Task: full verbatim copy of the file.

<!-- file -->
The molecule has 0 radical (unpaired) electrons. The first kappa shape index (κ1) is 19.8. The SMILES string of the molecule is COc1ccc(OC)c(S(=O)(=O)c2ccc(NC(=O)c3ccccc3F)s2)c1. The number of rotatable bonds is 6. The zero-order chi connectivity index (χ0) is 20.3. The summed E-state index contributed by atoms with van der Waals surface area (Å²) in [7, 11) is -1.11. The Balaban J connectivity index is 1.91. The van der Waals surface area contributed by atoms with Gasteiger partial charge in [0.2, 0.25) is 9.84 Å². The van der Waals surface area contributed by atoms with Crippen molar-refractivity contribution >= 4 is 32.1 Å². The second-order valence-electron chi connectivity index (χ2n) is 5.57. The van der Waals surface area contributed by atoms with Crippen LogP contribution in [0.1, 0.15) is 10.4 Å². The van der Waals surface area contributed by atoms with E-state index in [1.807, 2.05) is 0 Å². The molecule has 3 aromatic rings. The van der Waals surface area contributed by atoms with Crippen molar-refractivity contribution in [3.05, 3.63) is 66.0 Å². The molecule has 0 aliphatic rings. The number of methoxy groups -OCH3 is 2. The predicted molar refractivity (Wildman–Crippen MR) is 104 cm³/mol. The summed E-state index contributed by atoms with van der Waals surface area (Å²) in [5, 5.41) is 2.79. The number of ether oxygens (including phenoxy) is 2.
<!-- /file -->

The molecule has 0 radical (unpaired) electrons. The first kappa shape index (κ1) is 19.8. The SMILES string of the molecule is COc1ccc(OC)c(S(=O)(=O)c2ccc(NC(=O)c3ccccc3F)s2)c1. The number of rotatable bonds is 6. The zero-order chi connectivity index (χ0) is 20.3. The summed E-state index contributed by atoms with van der Waals surface area (Å²) in [7, 11) is -1.11. The Balaban J connectivity index is 1.91. The van der Waals surface area contributed by atoms with Gasteiger partial charge in [0.2, 0.25) is 9.84 Å². The van der Waals surface area contributed by atoms with Crippen molar-refractivity contribution >= 4 is 32.1 Å². The second-order valence-electron chi connectivity index (χ2n) is 5.57. The van der Waals surface area contributed by atoms with Crippen LogP contribution in [0.1, 0.15) is 10.4 Å². The van der Waals surface area contributed by atoms with E-state index in [1.807, 2.05) is 0 Å². The molecule has 3 aromatic rings. The van der Waals surface area contributed by atoms with Crippen molar-refractivity contribution in [3.05, 3.63) is 66.0 Å². The molecule has 0 aliphatic rings. The number of methoxy groups -OCH3 is 2. The predicted molar refractivity (Wildman–Crippen MR) is 104 cm³/mol. The summed E-state index contributed by atoms with van der Waals surface area (Å²) in [5, 5.41) is 2.79. The number of ether oxygens (including phenoxy) is 2.